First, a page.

In particular, this is a measure against Russia by seven countries that account for about half of the world economy. But this is also the first major attempt by the liberal superpowers – those that have shaped globalization over the past thirty years – to set up a buying cartel on a strategic raw material. a hated precedent for the countries producing those raw materials. Seen from Opec, today it may apply against Moscow but tomorrow it could affect Saudi Arabia or any other country in the sellers’ cartel. And seen from the rest of the world, today the buyers’ cartel applies to crude oil but tomorrow it could apply to lithium, rare earths, cobalt or any other mineral controlled by China and essential for the revolution of renewable sources or the electric car. That is why, I think, OPEC’s reaction was so violent. That’s why she was so supportive of Putin. an attempt is underway to subjugate energy consumers by producers of it.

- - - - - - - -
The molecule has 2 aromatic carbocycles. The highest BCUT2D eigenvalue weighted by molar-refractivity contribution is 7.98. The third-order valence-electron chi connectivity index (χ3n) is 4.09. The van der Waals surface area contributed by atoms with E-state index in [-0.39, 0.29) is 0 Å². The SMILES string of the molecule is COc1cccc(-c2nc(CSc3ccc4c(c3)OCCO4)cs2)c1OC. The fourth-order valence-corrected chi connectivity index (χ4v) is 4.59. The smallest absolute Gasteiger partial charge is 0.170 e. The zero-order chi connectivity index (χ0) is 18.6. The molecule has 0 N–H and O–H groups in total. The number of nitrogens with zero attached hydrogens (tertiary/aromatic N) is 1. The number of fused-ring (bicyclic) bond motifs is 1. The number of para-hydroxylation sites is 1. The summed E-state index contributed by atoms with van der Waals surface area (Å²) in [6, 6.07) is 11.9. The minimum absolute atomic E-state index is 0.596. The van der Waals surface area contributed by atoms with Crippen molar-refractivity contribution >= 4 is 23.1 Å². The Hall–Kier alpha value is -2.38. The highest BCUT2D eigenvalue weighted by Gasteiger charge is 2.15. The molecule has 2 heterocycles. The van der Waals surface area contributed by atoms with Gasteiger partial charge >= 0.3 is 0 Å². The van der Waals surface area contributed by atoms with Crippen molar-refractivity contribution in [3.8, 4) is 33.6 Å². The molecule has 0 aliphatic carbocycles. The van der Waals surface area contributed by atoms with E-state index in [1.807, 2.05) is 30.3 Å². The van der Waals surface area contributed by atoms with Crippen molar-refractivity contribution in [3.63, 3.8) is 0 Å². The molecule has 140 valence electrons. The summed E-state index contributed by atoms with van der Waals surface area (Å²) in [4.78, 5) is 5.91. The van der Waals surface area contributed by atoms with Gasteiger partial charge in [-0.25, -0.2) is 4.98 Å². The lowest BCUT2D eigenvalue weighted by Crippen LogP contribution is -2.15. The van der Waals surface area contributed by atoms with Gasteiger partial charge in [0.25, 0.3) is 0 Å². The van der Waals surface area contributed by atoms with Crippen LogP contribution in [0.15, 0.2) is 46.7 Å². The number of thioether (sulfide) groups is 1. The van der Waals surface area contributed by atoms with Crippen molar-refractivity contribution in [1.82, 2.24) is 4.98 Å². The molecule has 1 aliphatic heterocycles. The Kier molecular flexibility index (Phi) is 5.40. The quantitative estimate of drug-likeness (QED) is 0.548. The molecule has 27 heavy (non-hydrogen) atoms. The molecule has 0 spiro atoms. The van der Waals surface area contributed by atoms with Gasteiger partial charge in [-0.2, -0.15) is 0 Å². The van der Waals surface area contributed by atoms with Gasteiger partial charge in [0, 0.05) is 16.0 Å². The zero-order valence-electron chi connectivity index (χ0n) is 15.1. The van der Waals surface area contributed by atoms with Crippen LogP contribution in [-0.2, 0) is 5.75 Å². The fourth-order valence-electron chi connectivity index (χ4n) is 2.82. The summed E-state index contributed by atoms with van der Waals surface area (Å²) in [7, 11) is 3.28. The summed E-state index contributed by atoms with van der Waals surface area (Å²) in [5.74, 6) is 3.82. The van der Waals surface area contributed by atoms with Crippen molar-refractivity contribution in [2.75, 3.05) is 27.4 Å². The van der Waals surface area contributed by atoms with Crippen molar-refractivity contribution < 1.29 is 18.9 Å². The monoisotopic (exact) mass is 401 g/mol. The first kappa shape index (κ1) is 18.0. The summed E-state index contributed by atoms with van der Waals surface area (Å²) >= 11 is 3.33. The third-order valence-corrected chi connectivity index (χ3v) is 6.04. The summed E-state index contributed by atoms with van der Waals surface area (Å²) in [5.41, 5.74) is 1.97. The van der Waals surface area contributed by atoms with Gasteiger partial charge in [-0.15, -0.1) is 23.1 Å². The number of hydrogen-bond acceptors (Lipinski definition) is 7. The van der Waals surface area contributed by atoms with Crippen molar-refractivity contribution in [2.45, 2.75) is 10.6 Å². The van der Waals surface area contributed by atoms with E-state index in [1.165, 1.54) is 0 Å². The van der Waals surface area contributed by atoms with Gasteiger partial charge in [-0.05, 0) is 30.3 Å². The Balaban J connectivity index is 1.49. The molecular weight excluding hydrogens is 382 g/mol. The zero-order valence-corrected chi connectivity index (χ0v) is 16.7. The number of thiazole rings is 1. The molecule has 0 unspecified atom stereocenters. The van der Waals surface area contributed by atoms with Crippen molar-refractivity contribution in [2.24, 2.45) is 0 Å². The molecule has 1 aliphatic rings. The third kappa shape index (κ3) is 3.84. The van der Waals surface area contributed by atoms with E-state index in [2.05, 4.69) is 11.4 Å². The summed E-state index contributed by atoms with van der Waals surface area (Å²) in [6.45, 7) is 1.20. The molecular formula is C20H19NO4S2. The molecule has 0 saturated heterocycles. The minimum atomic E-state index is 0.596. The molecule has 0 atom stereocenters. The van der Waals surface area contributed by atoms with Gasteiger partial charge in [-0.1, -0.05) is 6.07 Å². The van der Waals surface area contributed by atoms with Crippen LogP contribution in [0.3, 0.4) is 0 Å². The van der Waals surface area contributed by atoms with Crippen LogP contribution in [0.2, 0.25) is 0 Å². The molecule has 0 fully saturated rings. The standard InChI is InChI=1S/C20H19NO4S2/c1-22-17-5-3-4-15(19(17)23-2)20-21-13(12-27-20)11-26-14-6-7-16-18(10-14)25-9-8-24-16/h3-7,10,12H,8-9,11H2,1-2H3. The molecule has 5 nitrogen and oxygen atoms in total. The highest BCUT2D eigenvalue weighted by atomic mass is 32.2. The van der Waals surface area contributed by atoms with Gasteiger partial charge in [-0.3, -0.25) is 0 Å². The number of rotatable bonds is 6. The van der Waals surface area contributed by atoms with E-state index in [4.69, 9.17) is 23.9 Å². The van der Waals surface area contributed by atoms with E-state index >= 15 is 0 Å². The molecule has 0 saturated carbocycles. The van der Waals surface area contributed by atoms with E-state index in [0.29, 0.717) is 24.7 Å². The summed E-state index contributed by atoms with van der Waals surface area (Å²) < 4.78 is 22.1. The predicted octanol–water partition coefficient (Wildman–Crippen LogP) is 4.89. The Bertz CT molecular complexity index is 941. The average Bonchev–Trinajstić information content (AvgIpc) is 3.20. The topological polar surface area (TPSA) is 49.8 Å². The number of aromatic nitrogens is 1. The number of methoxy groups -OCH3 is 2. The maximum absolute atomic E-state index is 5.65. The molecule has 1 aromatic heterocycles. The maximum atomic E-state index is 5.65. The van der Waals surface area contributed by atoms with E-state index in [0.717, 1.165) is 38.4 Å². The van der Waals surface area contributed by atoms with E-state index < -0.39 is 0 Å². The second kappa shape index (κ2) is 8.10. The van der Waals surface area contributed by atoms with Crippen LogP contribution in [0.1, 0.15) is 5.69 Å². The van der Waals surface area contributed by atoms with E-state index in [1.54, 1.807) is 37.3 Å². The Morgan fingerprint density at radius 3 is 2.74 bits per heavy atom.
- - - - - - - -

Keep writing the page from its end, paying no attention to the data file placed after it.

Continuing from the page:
Effects on rates
The negative consequences will not be long in coming and will also be schizophrenic: the big Western central banks will raise rates even more to counter the resulting inflation, while Western governments will run even more deficits and debt to compensate their voters for the impact of expensive energy. The week of meetings of the Monetary Fund therefore opens under the banner of great global disorder. Not only producers and consumers of fossil fuels are at economic war with each other. Even some consumers may be the same with others, given that the United States no longer rules out limiting their exports of crude oil to the rest of the world (they are today the world’s third largest exporters after the Saudis and Russians). And in our own countries, even central bankers and politicians push their economic policies in opposite directions: the first try to implement restrictive policies, the second expansive. Something’s gotta give, Americans say. Someone or something, somewhere, has to give in at some point. The week of the IMF Annual Meetings will surely shed some light. And we’ll talk about it next Monday. Have a good week.
This article was originally published in Federico Fubini’s newsletter on Corriere.it. To receive it, you sign up directly from the site, from the newsletter page: just open the Whatever it Tak€s window and click sign up.